“Oh boy,” I grimaced, busying myself with the kit so I could hide my blush.

Sydney chose that very moment to burst through the doors.

You! How dare you show your face here?!” She screeched, jabbing her finger at me, her eyes puffy and red from crying. She looked the most unkempt I had ever seen her. Her usually flawless make-up was reduced to two smeared dark lines of mascara on both her cheeks. “It’s all your fucking fault!”

I bit my lip, looking away from the distressed girl, feeling guilt twisting my insides. Even if I wanted to, I couldn’t argue with Sydney’s accusation. She had every right to be mad at me. Keely was her best friend, and she was kidnapped because some psycho tried to make me happy. I felt sick.

“Whoa, whoa, whoa!” Alec butted in, placing himself between me and the girl. “She’s not responsible for...”

But Sydney had none of that. “And you! You hated Keely! You must be so happy she’s gone!”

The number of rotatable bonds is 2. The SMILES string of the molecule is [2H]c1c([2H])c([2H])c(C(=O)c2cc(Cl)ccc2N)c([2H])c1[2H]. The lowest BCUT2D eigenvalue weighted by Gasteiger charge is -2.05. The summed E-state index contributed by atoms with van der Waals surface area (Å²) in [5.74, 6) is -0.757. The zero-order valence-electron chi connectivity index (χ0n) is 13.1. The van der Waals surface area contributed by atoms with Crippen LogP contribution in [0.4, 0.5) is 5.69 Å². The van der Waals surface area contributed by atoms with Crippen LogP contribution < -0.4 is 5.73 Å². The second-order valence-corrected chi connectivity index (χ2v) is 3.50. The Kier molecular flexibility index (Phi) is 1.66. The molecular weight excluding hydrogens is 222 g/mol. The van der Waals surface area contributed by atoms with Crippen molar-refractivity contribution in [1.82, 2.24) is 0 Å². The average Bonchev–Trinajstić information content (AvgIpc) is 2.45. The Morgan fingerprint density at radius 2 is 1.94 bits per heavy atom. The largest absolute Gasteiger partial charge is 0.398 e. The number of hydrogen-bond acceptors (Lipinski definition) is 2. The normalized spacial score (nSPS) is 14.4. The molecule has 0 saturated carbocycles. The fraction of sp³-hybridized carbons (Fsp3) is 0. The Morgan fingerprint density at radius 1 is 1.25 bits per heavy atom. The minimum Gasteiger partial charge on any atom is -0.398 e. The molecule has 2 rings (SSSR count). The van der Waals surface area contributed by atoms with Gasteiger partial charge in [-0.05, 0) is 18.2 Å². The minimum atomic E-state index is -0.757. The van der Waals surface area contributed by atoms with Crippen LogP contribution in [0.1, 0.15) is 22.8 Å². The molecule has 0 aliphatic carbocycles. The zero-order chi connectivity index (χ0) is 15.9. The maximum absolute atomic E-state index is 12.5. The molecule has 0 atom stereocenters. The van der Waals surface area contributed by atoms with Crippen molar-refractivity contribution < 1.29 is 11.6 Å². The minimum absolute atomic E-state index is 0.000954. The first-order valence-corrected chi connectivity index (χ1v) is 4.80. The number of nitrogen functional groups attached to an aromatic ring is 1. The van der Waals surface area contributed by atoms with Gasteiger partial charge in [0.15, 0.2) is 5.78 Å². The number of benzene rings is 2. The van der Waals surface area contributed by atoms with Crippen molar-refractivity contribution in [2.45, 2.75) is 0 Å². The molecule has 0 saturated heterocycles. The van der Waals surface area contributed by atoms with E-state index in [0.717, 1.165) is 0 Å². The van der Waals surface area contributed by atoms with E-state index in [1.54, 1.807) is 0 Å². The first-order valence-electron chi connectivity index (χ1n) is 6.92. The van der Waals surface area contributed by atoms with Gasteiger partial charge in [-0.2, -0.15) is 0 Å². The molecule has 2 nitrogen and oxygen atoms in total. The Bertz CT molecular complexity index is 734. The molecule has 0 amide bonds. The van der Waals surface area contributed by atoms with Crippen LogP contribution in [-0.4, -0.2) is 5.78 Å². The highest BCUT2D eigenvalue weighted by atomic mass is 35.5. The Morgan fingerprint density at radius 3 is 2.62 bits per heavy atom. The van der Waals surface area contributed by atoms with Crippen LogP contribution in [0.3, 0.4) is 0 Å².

“I would never...”

“Liar!” Sydney finally lost it.

She leaped at the boy, ready to rip his hair off his skull. He caught her wrists, trying to wrench her hands to the sides, but Sydney was surprisingly strong. Or the boy was just weak. They both growled, showing their teeth, their wolves peeking out through their glowing eyes.

“Stop it. Stop it!” I said with so much force, I didn’t know I possessed. I wasn’t sure why, but they both listened, freezing midway, trembling and huffing with an effort and rough, barely contained energy. I met Sydney’s hateful, scalding gaze, unyielding. “That’s enough,” I added, fisting my hands so neither Sydney nor Alec would see how much they were shaking. I never considered myself a leader, and, honestly, I detested any form of responsibility. Yet, the wolf part of me demanded others’ respect and obedience and knew exactly what to do to force it out, guiding me.

“If anything happens to Keely, I’ll kill you. Him, and you both, Matthews,” Sydney promised, seething.

“You may try,” I growled out as my eyes flashed. “Now, get yourself under control. You’re helping no one.” I ordered, feeling the weird power behind those words.

Sydney sneered, more than ready to throw something back, but before she could utter a word, she was suddenly interrupted.

“I know where Keely is,” Chloe said matter-of-factly, appearing seemingly out of nowhere, her huge cat-like, yellow-green eyes blinking at me.